“Communism is not love. Communism is a hammer, which we use to crush the enemy.”
— Mao

‘The Relevance of the Communist Manifesto’ by Slavoj Žižek

Published by Polity Press in April 2019. Download link updated on 27th July 2021.

(.epub, .pdf)

No other Marxist text has come close to achieving the fame and influence of The Communist Manifesto. Translated into over 100 languages, this clarion call to the workers of the world radically shaped the events of the twentieth century. But what relevance does it have for us today?

In this slim book Slavoj Žižek argues that, while exploitation no longer occurs the way Marx described it, it has by no means disappeared; on the contrary, the profit once generated through the exploitation of workers has been transformed into rent appropriated through the privatization of the ‘general intellect’. Entrepreneurs like Bill Gates and Mark Zuckerberg have become extremely wealthy not because they are exploiting their workers but because they are appropriating the rent for allowing millions of people to participate in the new form of the ‘general intellect’ that they own and control. But, even if Marx’s analysis can no longer be applied to our contemporary world of global capitalism without significant revision, the fundamental problem with which he was concerned, the problem of the commons in all its dimensions – the commons of nature, the cultural commons, and the commons as the universal space of humanity from which no one should be excluded – remains as relevant as ever.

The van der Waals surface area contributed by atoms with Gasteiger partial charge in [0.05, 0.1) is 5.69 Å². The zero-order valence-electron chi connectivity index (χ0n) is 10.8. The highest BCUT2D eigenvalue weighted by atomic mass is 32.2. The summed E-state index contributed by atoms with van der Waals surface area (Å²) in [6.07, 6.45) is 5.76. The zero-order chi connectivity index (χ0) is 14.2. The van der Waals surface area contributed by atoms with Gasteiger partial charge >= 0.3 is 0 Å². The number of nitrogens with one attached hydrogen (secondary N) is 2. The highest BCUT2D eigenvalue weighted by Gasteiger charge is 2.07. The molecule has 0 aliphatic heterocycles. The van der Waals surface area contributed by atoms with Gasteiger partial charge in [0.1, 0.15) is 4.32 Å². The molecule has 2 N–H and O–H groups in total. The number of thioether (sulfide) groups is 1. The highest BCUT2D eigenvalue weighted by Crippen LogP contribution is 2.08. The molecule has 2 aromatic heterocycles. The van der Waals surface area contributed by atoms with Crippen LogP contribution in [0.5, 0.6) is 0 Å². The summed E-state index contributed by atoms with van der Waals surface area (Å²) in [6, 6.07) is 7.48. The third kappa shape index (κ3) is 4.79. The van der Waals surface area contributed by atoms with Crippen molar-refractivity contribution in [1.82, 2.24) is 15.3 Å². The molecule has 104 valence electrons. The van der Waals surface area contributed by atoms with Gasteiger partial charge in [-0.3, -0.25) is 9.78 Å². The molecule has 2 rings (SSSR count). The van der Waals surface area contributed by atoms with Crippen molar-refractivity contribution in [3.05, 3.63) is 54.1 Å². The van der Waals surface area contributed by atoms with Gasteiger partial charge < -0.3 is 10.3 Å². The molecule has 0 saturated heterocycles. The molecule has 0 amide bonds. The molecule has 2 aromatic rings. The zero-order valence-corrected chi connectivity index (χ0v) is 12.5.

This timely reflection on the enduring relevance of The Communist Manifesto will be of great value to everyone interested in the key questions of radical politics today.

‘Heaven in Disorder’ by Slavoj Žižek

OR Books, 2021

PREORDER (15% off)


—Mao Zedong

One of the most innovative and exciting contemporary thinkers of the left.

—Times Literary Supplement

The thinker of choice for Europe’s young intellectual vanguard.


Never ceases to dazzle.

—Daily Telegraph

Few thinkers illustrate the contradictions of contemporary capitalism better than Slavoj Žižek.

—New York Review of Books

Žižek leaves no social or cultural phenomenon untheorized, and is master of the counterintuitive observation.

—The New Yorker

The most dangerous philosopher in the West.”

—Adam Kirsch, The New Republic

As we emerge (though perhaps only temporarily) from the pandemic, other crises move center stage: outrageous inequality, climate disaster, desperate refugees, mounting tensions of a new cold war. The abiding motif of our time is relentless chaos.